Group Communication

Published December 23, 2012 by Mayrbear's Lair

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Communication in a group environment differs from individual communication namely because when more people are involved in the decision making process more effort is required to process everyone’s input. It can be time consuming to reach a conclusion for a small set of people seeking to achieve goals while they work through the differences that exist (Baack, 2012). The same principles apply as when communicating to an individual; participate in active listening; show respect; provide feedback and be honest. When a team is formed for a specific goal, in order to achieve the objectives, effective communication skills are essential.

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There are unique challenges to communicating within a group. First, proper planning can help prevent wasted time and energy. For example, when a group convenes for a specific task, the manager or team leader organizing the group must be specific about the reason for the group’s formation. In addition, providing an agenda and assigning key roles helps maintain order and assists the team in achieving their desired outcome sooner rather than later. A strong individual for instance, can dominate the group and steer them away from the intended agenda. In addition, a person in a gatekeeper role with their own motive can withhold information to keep certain individuals from participating.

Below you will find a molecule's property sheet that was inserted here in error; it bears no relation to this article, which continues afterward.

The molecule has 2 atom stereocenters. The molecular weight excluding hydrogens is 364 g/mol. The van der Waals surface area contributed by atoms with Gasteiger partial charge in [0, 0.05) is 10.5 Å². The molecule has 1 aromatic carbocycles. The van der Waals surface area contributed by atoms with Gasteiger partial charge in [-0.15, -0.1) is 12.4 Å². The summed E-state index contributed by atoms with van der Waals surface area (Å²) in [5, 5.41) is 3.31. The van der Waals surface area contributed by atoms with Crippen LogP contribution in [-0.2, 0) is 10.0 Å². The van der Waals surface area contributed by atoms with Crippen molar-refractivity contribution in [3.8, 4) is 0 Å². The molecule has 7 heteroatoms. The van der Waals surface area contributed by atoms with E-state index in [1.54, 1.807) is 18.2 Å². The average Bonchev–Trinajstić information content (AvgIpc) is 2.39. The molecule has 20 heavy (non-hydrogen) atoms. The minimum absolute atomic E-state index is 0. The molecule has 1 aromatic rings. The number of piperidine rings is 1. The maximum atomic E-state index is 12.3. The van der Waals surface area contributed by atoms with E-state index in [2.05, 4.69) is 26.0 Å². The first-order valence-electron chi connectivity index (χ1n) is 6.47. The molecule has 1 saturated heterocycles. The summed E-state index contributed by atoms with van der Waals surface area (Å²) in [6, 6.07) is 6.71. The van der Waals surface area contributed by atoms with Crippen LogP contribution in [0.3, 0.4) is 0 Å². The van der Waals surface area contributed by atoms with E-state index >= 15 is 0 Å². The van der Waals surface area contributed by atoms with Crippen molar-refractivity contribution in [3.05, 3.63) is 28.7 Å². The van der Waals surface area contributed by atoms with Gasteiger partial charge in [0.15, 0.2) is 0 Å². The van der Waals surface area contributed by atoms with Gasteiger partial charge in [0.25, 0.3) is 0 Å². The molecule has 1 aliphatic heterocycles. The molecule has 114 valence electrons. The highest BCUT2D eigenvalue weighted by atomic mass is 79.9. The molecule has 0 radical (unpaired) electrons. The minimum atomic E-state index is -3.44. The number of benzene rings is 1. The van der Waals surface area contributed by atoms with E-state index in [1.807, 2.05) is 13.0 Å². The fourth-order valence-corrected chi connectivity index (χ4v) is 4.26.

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In other instances, one or two motivated and enthusiastic members with more experience in a particular field may carry the work load inadvertently encouraging social loafing from the other participants. As a possible solution when this occurs, the leader or other active members can assign duties to those needing guidance and direction. Creating group cohesiveness is also an important element for the success of achieving team objectives.

Baack, D. (2012). Management Communication. In D. Baack, Management Communication. San Diego: Bridgepoint Education, Inc.

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